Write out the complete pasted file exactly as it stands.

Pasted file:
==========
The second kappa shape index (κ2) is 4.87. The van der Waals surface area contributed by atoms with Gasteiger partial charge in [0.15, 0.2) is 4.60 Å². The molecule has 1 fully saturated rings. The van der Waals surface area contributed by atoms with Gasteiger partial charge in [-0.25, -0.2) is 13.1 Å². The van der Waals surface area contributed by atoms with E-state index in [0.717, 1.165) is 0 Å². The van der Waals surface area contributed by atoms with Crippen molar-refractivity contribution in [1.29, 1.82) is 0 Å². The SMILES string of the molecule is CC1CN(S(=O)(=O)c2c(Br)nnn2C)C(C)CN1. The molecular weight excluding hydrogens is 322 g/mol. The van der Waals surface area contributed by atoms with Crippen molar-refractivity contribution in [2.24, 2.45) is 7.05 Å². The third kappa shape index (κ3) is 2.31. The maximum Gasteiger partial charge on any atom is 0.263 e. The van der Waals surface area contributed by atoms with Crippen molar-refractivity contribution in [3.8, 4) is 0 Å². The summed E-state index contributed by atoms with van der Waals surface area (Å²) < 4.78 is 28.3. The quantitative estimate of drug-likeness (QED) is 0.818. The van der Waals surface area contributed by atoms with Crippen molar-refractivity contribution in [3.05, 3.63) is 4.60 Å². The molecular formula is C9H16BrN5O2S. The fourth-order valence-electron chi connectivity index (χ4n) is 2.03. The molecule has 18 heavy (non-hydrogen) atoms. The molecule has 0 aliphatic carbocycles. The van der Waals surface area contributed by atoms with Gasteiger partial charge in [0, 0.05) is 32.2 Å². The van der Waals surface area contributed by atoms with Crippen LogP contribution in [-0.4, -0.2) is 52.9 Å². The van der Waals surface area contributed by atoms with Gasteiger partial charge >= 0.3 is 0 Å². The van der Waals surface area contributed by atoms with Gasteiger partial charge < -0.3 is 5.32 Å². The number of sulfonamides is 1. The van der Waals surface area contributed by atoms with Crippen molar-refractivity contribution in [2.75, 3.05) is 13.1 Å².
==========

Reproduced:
The second kappa shape index (κ2) is 4.87. The van der Waals surface area contributed by atoms with Gasteiger partial charge in [0.15, 0.2) is 4.60 Å². The molecule has 1 fully saturated rings. The van der Waals surface area contributed by atoms with Gasteiger partial charge in [-0.25, -0.2) is 13.1 Å². The van der Waals surface area contributed by atoms with E-state index in [0.717, 1.165) is 0 Å². The van der Waals surface area contributed by atoms with Crippen molar-refractivity contribution in [1.29, 1.82) is 0 Å². The SMILES string of the molecule is CC1CN(S(=O)(=O)c2c(Br)nnn2C)C(C)CN1. The molecular weight excluding hydrogens is 322 g/mol. The van der Waals surface area contributed by atoms with Crippen molar-refractivity contribution in [2.24, 2.45) is 7.05 Å². The third kappa shape index (κ3) is 2.31. The maximum Gasteiger partial charge on any atom is 0.263 e. The van der Waals surface area contributed by atoms with Crippen molar-refractivity contribution in [3.8, 4) is 0 Å². The summed E-state index contributed by atoms with van der Waals surface area (Å²) < 4.78 is 28.3. The quantitative estimate of drug-likeness (QED) is 0.818. The van der Waals surface area contributed by atoms with Crippen molar-refractivity contribution in [3.05, 3.63) is 4.60 Å². The molecular formula is C9H16BrN5O2S. The fourth-order valence-electron chi connectivity index (χ4n) is 2.03. The molecule has 18 heavy (non-hydrogen) atoms. The molecule has 0 aliphatic carbocycles. The van der Waals surface area contributed by atoms with Gasteiger partial charge in [0, 0.05) is 32.2 Å². The van der Waals surface area contributed by atoms with Crippen LogP contribution in [-0.4, -0.2) is 52.9 Å². The van der Waals surface area contributed by atoms with Gasteiger partial charge >= 0.3 is 0 Å². The van der Waals surface area contributed by atoms with Gasteiger partial charge < -0.3 is 5.32 Å². The number of sulfonamides is 1. The van der Waals surface area contributed by atoms with Crippen molar-refractivity contribution in [2.75, 3.05) is 13.1 Å².